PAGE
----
MIAMI GARDENS, Fla. (AP) — As Miami Dolphins guard Durval Queiroz Neto began a training camp interview session, he made a quick point before fielding questions.
“My English is getting better,” he said, “but don’t expect a lot from me.”
Queiroz’s English has no doubt improved since he arrived from Brazil to join the Dolphins in April 2019 as part of the NFL’s international player pathway program, but that’s nothing compared with how far his football skills have come.
Heading into his third season with the Dolphins, Queiroz is still focused on the goal he brought to South Florida: playing in an NFL regular season game.
“This is everything I want since I came here,” Queiroz said. “Every day I practice, practice and practice. For the last two years, I’ve been watching all of my teammates on the weekends go for the game and I have to stay. Every week has made me more hungry for that. I want that. I want to be in a game. Nothing is more important for me than being in a game to help my team.”
A native of Diamantino, Brazil, the 6-foot-4, 330-pound Queiroz spent every week of the past two seasons on the Dolphins’ practice squad, and that might be the most realistic scenario for him again in 2021. But it was noteworthy that he took snaps this week with the second-team offense.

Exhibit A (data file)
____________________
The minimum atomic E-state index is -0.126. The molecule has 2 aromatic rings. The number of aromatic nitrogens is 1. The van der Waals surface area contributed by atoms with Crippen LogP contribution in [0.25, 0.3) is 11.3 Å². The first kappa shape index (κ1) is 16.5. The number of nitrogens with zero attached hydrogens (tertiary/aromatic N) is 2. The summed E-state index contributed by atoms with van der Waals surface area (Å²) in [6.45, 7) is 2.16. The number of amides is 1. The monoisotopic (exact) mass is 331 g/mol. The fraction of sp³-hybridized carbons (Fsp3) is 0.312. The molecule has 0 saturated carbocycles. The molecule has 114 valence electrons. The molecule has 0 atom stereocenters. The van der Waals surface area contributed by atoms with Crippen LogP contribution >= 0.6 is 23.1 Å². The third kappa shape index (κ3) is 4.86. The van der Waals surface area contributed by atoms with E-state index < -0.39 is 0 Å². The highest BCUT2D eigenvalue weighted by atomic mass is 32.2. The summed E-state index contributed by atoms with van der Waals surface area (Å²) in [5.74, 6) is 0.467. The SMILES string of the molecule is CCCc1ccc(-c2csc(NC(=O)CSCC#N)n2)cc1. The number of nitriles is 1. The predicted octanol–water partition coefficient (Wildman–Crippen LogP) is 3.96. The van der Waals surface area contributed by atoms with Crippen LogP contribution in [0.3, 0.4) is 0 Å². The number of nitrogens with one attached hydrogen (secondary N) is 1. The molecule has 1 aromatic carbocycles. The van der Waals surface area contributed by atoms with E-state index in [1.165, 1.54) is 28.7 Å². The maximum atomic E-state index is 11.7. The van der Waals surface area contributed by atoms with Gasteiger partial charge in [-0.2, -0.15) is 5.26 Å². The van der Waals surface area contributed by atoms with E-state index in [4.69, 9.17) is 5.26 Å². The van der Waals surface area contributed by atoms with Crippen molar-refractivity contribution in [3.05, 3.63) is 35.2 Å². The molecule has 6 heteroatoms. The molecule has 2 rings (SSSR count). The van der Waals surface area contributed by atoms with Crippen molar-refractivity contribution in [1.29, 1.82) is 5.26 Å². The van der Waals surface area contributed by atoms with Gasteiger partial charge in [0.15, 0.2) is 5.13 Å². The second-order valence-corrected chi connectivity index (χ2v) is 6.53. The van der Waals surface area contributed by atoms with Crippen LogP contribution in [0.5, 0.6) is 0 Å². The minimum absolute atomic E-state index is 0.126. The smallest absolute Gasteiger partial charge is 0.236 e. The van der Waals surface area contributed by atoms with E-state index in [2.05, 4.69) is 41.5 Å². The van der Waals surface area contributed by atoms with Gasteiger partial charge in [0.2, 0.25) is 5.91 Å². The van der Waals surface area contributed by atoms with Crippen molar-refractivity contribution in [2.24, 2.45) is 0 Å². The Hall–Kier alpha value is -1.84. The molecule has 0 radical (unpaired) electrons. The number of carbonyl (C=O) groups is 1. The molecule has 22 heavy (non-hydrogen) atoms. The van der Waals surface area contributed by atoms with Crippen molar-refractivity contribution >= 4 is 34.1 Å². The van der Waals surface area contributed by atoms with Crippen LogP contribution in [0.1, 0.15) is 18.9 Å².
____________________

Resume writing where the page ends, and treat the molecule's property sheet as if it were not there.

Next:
The Dolphins had Queiroz working as a defensive tackle when he first began practicing, but he was moved to the offensive line during that 2019 season.
“He has made significant improvement over the last two years,” coach Brian Flores said. “He’s gone in and done a nice job. His mental errors are down. His technique is better. We’ll just continue to see if he continues on the trajectory that he’s on and try to build on it on a daily basis.”
Pursuing his dream can get lonely sometimes for Queiroz. His parents are in South Florida for training camp, but then they’ll go back to Brazil and he’ll be without family around him again.
“Life is hard,” Queiroz said. “I’m doing this because it’s my dream to be here."
Queiroz, who will turn 29 on Aug. 27, said his football has improved at a much higher rate than his English since 2019, which is logical considering his previous experience consisted of playing in Brazil, a nation famous for its futbol, not its football.
The position switch from the defensive line to the offensive line slowed Queiroz’s progress, but he has never lost sight of the ultimate goal. And he’ll keep plugging away until he reaches it.
“The things in life don’t happen like the way we want,” Queiroz said. “I came in on the D-line, I said, ‘It’s close. It’s going to happen in one or two years.’ Then they changed my position. ...
"I’m just getting better.”
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